I began to be interested in genealogy when I was about eleven and my mom volunteered at our local Family History Center. Although I didn't keep the best records, and I didn't do much genealogy as a teenager, when I was in college my interest in genealogy was renewed. I think it's important to show children how fun family history is while they are still young and impressionable, i.e., before about age 13. Here are some fun ideas to help children (and adults) develop a greater interest in their family history:
• Buy a map of the United States or the world and use stickers or pins to show where your ancestors lived and how they migrated.
• Create a wall of pictures and heirlooms and be ready to answer questions. You might label the items with names and dates.
• Look through photographs and have children try to find people that look like themselves, their parents, or their aunts and uncles. Try to identify some family traits.
• Play a game with old photographs. Use magnifying glasses to look for hidden details such as what flowers were growing in the yard, license plate numbers on cars, etc.
• Celebrate a deceased ancestor's birthday. Eat foods he or she might have eaten, and share stories about their life. If you gather with extended family members to celebrate on a regular basis, you could choose one ancestor to honor at each party. Display their photo, tell a story or two, and add their name to the birthday cake.
• Take children to a cemetery and teach them how to make a crayon or pencil rubbing on a stone. Let them choose a stone that interests them.
• Create a family newsletter. Have each person or family write about themselves and then include a story or two about an ancestor. This could be done monthly or quarterly, via e-mail or regular mail.
• Give a child a doll dressed in the traditional ethnic costume of your ancestor's country. Make or buy the costume.
• Take your family to a historical museum, paying particular attention to items your ancestors may have used. Show young children toys and other things that interest them.
• Tell a story about an ancestor and have children illustrate it. You could give each child a different story and have them bring their illustrated books to share with everyone at a reunion or other event.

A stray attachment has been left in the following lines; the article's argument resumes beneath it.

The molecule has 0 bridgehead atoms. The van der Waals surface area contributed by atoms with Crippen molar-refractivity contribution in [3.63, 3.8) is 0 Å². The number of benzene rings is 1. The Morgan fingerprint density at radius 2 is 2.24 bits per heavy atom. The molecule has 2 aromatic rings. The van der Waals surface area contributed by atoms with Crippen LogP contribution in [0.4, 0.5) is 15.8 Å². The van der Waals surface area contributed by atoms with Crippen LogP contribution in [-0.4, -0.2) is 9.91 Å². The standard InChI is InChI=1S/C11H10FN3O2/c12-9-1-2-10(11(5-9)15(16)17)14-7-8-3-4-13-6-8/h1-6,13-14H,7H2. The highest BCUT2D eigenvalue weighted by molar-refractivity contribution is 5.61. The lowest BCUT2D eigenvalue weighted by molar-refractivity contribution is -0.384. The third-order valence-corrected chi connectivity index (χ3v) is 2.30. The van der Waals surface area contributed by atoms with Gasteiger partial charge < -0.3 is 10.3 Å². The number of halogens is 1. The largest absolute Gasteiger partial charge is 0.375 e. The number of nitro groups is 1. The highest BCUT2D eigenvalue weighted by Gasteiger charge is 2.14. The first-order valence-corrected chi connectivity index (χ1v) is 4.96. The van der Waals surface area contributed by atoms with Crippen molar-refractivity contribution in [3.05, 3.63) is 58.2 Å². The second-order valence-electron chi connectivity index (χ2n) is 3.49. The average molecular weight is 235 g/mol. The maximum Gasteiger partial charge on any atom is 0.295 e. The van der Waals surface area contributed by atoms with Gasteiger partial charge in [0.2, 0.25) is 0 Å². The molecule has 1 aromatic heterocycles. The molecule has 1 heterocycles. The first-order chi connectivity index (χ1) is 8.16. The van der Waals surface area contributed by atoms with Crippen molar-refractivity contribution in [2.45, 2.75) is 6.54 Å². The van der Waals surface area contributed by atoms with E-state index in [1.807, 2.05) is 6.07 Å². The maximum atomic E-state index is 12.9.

• Have a no-electricity night to understand how our early ancestors lived. Eat, clean up, play and prepare for bed using only candlelight.
• Take older children to a Family History Center and teach them how to use microfilm and microfiche readers. Have them do some research that you have already done, so they will feel successful!
• Learn about the toys your ancestors might have played with, and make one of them for your children.
• Attend a historical reenactment or ethnic festival.
• Learn how to make your own soap or candles, and teach your children. These could make nice gifts for teachers or relatives.
• Create a family history game for your family to play together. Make a large pedigree chart to mount on a wall. Write information about each ancestor on a 3x5 index card, and have them try to match the cards to the names on the chart.
• Make a "Trivial Pursuit" type quiz game about your ancestors and play it together.
• If your children are involved in Boy Scouts or Girl Scouts, help them earn the Genealogy merit badge.
• Write a skit or make a home video about events or stories from your family history. This would be fun at a reunion or holiday gathering.
• Have older children help scan photos and documents--they love the computer!
• Make a family time capsule. Ask everyone to bring newspapers, photos, coins, stamps. School papers, movie ticket stubs, etc. Seal it shut and label it with a date to open.
• Make placemats using copies of photos of family members (alive or deceased). Arrange the pictures on a large piece of construction paper or poster board. Label, decorate if desired, and laminate. These could be gifts, or children could make them and keep them at grandma's house to use when they visit.
• Take your family for a carriage ride or train trip to experience older forms of transportation.
• Display flags of the countries your ancestors came from. Young children can draw and color flags. They could be displayed next to photos of these ancestors
These activities can be lots of fun for old and young alike, and will help build stronger family ties between generations. Telling stories and teaching your family about their ancestors may also help you think about details or aspects of your ancestors' lives beyond just the names and dates. You might make connections that you had never thought of before! And by teaching children to appreciate their heritage, we can help spark a love of family history and genealogy that will last a lifetime.
Source Information: GenWeekly, New Providence, NJ, USA: Genealogy Today LLC, 2005.
The views and opinions expressed in this article are those of the author and do not necessarily reflect the views of Genealogy Today LLC.
*Effective May 2010, GenWeekly articles that are more than five years old no longer require a subscription for full access.
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